How many people know when to use salt, what kind of salt to use, how to apply it, and how much they need?
Salt is necessary to keep bacteria from destroying the hair follicles on a hide or cape. Essentially it prevents or prohibits greatly bacterial growth.
If you are going afield for more than 7-8 days - and you are looking to have a mount done of your trophy - take salt.
Don't take rock salt or water softener salt. Take plain salt/table salt -
Rock salt does not provide adequate coverage...Think of the salt like a blanket - you want it covering the hide completely...Using rock salt would be similar to you trying to stay warm with a bunch of small pillows on top of you. LOL!
a couple of cups will be fine for a small cape (sheep or deer).
Any animal in which you are taking the whole hide back with you will require about 10-25 lb salt - 10 for a small bear, or wolf, and 30 for something the size of a moose or very large brown bear.
If you are going for a weekend hunt, don't bring salt.
If you are going in the middle of winter when it is 20 below, don't bring salt
If you are going where it is 60 degrees or warmer - even on a short hunt - bring salt
After skinning your critter, take the big chunks of fat and flesh off the skin - salt won't penetrate through the flesh into the skin. Lay the skin out, hair side down, and work the salt into the skin, all the way to the edges (be aware of creases and folds and make sure to get them too). A thin layer is all you need for the short term, but make sure it is distributed over the entire skin.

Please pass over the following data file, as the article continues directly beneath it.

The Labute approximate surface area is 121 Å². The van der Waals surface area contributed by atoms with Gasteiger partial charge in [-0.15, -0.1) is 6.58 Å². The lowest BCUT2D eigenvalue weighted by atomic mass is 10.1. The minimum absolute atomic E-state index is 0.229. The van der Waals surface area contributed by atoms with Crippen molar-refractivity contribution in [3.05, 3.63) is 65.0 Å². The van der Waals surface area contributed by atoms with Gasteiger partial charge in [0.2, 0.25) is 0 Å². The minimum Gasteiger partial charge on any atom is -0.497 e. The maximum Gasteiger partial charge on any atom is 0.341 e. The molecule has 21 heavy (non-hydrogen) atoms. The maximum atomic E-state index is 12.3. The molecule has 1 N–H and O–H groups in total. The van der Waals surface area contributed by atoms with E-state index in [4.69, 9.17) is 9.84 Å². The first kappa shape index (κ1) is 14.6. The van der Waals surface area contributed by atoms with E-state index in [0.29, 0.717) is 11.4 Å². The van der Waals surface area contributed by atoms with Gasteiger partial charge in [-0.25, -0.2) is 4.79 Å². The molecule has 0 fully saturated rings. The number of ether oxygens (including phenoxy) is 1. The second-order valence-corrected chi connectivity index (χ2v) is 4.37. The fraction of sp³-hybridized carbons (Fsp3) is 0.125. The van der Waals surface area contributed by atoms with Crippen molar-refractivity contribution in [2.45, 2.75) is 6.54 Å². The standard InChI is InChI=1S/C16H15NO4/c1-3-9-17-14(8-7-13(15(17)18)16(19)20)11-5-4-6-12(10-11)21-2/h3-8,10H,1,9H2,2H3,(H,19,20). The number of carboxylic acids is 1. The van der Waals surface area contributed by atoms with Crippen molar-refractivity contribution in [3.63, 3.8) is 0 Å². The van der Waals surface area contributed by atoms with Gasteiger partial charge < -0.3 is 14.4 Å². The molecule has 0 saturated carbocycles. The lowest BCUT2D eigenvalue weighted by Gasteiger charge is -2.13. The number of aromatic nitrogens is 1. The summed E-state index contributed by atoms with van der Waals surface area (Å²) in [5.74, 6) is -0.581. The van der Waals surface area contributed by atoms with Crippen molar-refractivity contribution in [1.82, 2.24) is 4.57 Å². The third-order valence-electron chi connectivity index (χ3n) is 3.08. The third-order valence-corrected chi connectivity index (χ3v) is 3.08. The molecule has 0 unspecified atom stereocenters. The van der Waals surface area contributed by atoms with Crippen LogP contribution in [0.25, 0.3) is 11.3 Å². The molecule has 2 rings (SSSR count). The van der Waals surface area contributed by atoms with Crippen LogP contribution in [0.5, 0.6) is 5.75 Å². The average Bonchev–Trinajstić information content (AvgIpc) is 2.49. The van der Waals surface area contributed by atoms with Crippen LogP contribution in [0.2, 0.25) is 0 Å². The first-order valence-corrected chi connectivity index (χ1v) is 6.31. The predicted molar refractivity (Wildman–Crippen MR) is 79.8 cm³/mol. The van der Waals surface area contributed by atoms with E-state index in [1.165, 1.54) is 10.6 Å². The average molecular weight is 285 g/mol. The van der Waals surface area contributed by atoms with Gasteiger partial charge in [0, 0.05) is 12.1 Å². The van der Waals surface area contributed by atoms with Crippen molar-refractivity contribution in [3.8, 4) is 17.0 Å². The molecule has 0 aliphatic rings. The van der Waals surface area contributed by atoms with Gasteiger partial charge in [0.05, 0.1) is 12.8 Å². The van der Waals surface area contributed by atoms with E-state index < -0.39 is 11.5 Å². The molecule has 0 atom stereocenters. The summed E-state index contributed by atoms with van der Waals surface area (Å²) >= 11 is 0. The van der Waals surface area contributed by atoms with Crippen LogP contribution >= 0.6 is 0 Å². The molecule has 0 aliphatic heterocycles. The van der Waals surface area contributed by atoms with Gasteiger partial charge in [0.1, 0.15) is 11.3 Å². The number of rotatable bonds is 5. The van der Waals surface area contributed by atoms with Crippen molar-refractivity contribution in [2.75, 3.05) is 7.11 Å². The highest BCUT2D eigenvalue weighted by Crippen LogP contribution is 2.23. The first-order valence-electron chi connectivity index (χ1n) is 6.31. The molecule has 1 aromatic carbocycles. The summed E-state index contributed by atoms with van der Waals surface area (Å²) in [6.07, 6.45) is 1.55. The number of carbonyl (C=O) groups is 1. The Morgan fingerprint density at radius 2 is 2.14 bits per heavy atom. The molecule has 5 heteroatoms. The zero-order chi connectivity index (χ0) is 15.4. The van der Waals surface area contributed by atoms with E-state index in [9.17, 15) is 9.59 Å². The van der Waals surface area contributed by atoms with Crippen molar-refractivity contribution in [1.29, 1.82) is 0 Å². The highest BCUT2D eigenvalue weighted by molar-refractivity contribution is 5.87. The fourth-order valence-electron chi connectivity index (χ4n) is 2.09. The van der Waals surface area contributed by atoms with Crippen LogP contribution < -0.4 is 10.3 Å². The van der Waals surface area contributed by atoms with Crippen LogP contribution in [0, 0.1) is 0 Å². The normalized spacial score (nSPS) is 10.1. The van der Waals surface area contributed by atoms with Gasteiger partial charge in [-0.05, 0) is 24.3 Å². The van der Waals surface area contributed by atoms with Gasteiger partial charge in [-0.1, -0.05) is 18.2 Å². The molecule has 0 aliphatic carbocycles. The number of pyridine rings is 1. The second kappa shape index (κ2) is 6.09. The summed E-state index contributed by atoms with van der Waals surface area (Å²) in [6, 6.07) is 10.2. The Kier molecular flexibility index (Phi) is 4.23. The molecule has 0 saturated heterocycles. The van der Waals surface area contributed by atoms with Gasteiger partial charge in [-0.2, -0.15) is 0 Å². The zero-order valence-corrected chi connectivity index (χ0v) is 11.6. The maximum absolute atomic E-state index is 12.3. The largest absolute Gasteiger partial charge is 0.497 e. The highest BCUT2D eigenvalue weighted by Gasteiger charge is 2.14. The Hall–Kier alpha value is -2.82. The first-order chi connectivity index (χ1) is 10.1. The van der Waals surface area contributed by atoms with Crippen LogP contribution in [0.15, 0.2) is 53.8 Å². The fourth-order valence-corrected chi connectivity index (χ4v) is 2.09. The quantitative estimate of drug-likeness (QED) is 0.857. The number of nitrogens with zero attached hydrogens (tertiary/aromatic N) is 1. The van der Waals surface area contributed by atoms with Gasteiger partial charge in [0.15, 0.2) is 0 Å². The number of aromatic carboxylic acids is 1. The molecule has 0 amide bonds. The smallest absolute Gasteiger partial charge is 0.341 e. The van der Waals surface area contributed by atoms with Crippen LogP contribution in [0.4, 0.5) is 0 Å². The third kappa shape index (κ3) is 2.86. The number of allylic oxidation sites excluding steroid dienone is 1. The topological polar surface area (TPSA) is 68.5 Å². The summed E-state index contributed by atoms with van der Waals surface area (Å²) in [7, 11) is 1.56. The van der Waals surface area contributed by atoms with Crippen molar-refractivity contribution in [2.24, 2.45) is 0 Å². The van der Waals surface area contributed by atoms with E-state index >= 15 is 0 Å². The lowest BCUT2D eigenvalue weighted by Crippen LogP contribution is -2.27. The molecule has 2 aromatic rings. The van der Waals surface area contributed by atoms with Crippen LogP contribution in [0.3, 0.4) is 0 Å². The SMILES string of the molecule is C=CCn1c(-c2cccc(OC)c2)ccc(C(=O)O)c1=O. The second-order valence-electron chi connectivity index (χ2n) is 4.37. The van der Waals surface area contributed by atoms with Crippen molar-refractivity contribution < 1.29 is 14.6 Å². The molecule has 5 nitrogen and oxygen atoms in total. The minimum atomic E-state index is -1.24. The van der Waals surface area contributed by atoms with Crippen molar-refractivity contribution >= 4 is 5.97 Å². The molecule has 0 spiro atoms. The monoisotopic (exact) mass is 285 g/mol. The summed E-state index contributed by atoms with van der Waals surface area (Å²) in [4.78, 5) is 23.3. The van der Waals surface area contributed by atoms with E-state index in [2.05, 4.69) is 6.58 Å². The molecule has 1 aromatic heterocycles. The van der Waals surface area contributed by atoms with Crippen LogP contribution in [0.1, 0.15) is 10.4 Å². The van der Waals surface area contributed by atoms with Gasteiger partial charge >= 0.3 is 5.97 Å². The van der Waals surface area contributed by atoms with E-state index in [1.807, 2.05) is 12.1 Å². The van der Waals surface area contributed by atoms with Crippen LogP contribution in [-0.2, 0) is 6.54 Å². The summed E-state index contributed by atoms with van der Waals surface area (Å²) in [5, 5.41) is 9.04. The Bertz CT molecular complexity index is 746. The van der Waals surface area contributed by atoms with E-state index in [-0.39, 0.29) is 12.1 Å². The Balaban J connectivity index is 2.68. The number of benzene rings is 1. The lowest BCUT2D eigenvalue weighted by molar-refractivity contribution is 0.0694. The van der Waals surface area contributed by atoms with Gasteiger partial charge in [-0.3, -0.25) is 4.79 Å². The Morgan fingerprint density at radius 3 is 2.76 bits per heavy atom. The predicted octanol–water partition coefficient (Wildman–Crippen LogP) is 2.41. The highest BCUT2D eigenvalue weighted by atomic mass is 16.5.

Then fold the legs in, fold the skin in half lengthwise and roll up loosely, then placed in a game bag (cotton or other, but NOT plastic) PLEASE don't let your skin become DRY - if the skin air dries it will not be able to be properly fleshed and you run the risk of the hide souring if there are large chunks of fat and flesh still on it (more than 1/4" thick).
After a day, you can take the hide out of the bag and drain it...then check for spots you might have missed, apply salt, and re-roll and store in a clean bag.
Also - if you are going to leave the head and feet in for your taxidermist to skin - make sure the head is COOLED out before rolling the hide up. The head is the warmest part of the body and will retain heat for a long time, especially if it is rolled inside the skin.
Take to your taxidermist or get it fleshed out yourself within 2-3 days. A note to those who do their own fleshing. Generally trying to flesh a hide with a knife suffices until you can take the hide to your taxidermist but isn't adequate for actual preparation for the tannery. I have had a very very small number of hides the hunter thought they fleshed properly that didn't need for me to flesh them again. (maybe 10 out of 300)
It is ok to put a salted hide in the freezer for a short period of time. By short I mean less than a couple of weeks. In the freezer salt continues to 'jerkify' the meat and fat and skin - and when it is time to take it out and flesh/prep it for tanning, it becomes impossible to work with.
Then when it is thawed there is no way to get the 'jerky' off in order to get salt into the hide. You also run the risk of the fats in the skin becoming rancid which leads to a grease burnt skin (leaving the hide yellowed and discolored, and also much weaker). Also, unless the hide is in a very cold freezer, salt will prevent the hide from freezing completely. I have worked on hides that were salted and left in the freezer for several months - they are always marginal to poor in quality.
There is also the new 'non salt' preservative. I have fleshed and worked on several skins that have been treated with it. It is weird to work with, and I prefer salt, but seems to do an adequate job.
Oh yeah, PLEASE don't lay your hide, flesh side down, on dirt, rocks, gravel, or silt for pictures or ???? . It really makes it difficult to flesh properly and takes YEARS of the life expectancy of the fleshing knife!